# Special signal-tracing probes

Special probes are often needed in land mobile radio servicing for signal tracing in radio transmitters and receivers. The main problem to overcome is

Special probes are often needed in land mobile radio servicing for signal tracing in radio transmitters and receivers. The main problem to overcome is the loading effect many probes cause in high-impedance circuits. Certain probes can be used with instrumentation to minimize these loading errors when you are signal tracing.

Circuit loading Resistive and capacitive effects can cause circuit loading when a test probe is applied to a circuit. Generally, the impedance of the probe should be at least 10 times the impedance of the circuit under test. The stray probe capacitance should be a small percentage of the capacitance of the circuit under test. In Figure 1 below, the circuit to the right of the test point is an RLC-tuned circuit. For example, suppose that the impedance of the tuned circuit is 500V. Suppose that: (1) a direct probe were to be touched to the test point (TP1), (2) the input to the instrument (spectrum analyzer) is 50V and (3) the shunt capacitance of the probe is 50% of the capacitance of the tuned circuit under test. Obviously, the loading effect of the probe would be severe, and useful measurements would be impossible.

By using an isolation probe such as shown in Figure 1, the loading effect of the probe can be reduced. Suppose the isolation resistor (Rp) is 450V and the instrument impedance (RI) is 50V. This would represent a probe impedance of 500V as seen by the circuit under test. If the impedance of the circuit under test were 500V, the 500V probe would load the circuit such that the measurement would be useless. In some cases, the circuit under test might even cease to function. If the resistance is placed near the probe tip, it will have the added benefit of reducing the probe’s stray capacitance as seen by the circuit under test. Because this forms a simple 10:1 voltage divider network, the voltage appearing across the input to the instrument will be 10% of the actual voltage at the probe tip. This represents a 20dB isolation, and the instrument should have enough reserve sensitivity to overcome the probe loss. Otherwise, the probe will be of little value.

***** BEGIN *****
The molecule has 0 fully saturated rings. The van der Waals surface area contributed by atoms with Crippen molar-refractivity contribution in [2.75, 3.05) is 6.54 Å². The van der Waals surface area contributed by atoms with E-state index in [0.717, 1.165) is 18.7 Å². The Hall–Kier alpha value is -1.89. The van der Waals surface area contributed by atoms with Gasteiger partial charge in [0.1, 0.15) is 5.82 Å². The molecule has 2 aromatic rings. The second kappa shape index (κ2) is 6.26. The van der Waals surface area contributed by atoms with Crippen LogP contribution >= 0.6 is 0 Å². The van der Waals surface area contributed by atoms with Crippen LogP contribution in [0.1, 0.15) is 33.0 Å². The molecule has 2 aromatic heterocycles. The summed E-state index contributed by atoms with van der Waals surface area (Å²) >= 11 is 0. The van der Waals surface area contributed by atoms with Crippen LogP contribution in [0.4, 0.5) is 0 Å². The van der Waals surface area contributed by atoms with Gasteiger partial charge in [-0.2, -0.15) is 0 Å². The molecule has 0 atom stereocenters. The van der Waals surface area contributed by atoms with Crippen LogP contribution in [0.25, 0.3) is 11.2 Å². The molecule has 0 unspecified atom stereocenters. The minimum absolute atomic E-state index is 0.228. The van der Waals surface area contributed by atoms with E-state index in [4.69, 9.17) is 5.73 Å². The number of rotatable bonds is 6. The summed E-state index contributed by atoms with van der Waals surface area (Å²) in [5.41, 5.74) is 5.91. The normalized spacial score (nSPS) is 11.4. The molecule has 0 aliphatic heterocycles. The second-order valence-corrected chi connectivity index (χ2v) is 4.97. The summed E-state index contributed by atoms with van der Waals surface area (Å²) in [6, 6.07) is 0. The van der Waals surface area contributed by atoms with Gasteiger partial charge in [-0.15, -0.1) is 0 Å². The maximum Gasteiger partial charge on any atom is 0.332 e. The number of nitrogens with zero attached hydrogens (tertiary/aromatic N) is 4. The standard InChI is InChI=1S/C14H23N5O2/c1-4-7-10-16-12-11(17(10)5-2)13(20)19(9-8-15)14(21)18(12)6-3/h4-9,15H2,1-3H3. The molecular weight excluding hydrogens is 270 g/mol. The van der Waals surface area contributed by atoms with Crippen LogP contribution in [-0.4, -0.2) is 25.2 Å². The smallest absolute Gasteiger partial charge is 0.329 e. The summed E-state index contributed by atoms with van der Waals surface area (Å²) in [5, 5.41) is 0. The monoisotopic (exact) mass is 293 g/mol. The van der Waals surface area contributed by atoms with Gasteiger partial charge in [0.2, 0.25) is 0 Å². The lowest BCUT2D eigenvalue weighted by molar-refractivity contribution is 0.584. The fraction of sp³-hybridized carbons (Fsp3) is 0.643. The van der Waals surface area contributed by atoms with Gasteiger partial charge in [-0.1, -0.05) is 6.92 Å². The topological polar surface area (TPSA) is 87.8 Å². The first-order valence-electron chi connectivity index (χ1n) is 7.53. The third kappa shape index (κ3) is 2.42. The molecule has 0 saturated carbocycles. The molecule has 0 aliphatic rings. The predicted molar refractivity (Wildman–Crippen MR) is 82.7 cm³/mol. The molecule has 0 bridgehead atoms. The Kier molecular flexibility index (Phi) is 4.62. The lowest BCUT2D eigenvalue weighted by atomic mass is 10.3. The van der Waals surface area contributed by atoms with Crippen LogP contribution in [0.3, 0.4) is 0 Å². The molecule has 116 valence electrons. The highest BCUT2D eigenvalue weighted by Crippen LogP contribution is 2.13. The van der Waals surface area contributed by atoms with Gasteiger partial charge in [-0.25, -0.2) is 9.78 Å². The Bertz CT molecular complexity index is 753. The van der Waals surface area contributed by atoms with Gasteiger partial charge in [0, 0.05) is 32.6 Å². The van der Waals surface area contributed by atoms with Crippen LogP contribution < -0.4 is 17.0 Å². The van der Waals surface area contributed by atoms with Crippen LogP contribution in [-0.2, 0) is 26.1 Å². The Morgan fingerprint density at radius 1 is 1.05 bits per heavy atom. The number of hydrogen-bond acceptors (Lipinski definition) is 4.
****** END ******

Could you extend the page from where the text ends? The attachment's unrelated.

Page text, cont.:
Similarly, a 100:1 voltage divider could be used to provide even more isolation. This would require a 4,950V isolating resistor, making the probe 5,000V impedance (as seen by the circuit under test). This would provide an isolation of 40dB-barely meeting the 10:1 rule of thumb when connected across the 500V impedance of the circuit previously discussed. The spectrum analyzer or other instrument would have to have high sensitivity to overcome the loss of such a probe.

The previous discussion pertained to resistive loading. The other part of the problem is capacitive loading. Because capacitive reactance is frequency-dependent, the probe input impedance will drop as the frequency increases. Thus, the loading effect increases dramatically as the frequency increases.